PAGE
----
English counties offer to host remainder of IPL season

A small group of counties in England have set plans in motion to offer to host the remainder of the Indian Premier League (IPL), after the season was postponed due to the country’s ongoing health crisis, according to the PA news agency.

Reports have suggested that MCC, Lord’s-based Surrey and Warwickshire, The Kia Oval and Edgbaston are part of the group that penned a letter to the England and Wales Cricket Board (ECB), offering to host the second half of the IPL season and the remaining 31 fixtures.

The 2021 IPL season was postponed on 4 May after the Board of Cricket Control in India (BCCI) made the decision to put the competition on hold, with a number of players and staff testing positive for the coronavirus.

However, with no word on when or if the IPL will return, a senior BCCI official estimated that the governing body could incur losses in excess of $300 million in sponsorship and broadcast revenue, whilst individual franchise teams will also be hit financially, as a result.

The remaining English players competing in the IPL departed the country yesterday, with all 11 professional cricketers put up in government-approved hotels to quarantine for a period of 10 days, due to India’s status as a ‘red list’ country.

“We speak to the BCCI regularly about tours and other matters and we’ll continue doing so, but we have received no indication that they are looking for alternative hosts for the IPL at the moment,” a spokesperson told PA.

The aforementioned counties have also reportedly suggested that moving the IPL to England would allow pitches in the UAE to be properly maintained and stay fresh should the region be called up to stage the T20 World Cup in place of India, amid the pandemic.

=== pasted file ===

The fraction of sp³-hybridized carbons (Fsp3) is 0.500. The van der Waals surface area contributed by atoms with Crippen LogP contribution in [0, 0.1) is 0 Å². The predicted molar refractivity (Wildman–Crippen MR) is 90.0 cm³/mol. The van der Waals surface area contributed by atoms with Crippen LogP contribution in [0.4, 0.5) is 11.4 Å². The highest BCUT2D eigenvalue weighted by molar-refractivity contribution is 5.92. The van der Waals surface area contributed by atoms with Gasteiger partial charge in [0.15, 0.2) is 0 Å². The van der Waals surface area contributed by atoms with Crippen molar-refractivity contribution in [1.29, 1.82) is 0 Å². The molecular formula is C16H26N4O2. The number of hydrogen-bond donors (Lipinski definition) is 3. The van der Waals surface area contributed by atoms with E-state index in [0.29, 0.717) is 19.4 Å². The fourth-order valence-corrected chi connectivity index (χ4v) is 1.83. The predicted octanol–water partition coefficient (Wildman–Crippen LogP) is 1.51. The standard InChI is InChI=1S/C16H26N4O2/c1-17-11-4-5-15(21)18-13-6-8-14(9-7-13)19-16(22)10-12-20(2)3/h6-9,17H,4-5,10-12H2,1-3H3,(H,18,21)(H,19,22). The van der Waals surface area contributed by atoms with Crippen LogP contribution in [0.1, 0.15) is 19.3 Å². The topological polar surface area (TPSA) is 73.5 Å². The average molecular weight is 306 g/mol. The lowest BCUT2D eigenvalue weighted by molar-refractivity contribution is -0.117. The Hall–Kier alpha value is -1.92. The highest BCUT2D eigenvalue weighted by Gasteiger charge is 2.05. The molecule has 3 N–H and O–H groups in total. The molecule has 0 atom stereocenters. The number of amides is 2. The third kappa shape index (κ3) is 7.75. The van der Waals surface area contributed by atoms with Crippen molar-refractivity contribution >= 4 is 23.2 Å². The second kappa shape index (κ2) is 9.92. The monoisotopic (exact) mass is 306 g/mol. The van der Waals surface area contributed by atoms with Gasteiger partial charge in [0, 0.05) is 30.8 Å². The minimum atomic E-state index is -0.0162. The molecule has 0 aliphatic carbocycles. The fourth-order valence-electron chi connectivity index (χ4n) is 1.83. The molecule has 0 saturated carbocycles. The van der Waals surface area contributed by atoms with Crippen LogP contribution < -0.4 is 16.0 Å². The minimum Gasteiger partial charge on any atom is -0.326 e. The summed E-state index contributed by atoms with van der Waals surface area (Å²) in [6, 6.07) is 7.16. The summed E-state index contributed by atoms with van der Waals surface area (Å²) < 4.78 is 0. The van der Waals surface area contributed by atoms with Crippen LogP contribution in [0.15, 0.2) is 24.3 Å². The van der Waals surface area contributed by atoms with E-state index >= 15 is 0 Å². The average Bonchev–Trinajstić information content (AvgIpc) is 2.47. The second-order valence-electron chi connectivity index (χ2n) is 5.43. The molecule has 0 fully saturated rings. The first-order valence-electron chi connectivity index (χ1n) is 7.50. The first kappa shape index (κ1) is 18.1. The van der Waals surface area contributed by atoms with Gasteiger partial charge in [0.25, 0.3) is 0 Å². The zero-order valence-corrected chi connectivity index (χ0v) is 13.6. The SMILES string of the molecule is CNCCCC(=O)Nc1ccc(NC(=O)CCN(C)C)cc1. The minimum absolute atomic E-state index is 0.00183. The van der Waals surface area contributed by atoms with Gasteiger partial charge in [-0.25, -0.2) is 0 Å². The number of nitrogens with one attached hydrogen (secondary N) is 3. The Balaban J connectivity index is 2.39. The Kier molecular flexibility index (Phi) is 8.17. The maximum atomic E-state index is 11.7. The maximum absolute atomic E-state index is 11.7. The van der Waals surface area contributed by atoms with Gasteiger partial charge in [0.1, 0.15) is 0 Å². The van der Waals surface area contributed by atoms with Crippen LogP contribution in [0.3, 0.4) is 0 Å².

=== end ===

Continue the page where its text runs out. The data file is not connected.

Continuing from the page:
Furthermore, the group also suggested that the move would enhance the IPL’s appeal in the UK, after the mayor of London, Sadiq Khan, announced his intent to bring IPL cricket matches to the capital city, ahead of mayoral elections in April.

The counties also highlighted their hopes that games would be played in front of full-house crowds, with two or three games scheduled per day and no gap between group stage and knock-out games.

However, various issues have been highlighted in the proposals, with quarantine rules and the logistics of bringing players over to the UK from India earmarked as one of the biggest challenges. 

Other obstacles include the clash of bilateral cricket, including the England-India Test series, due to wrap up on 14 September, whilst other teams also maintain international commitments.

It is thought that the topic would be broached at a virtual International Cricket Council (ICC) meeting between national chief executives scheduled yesterday.

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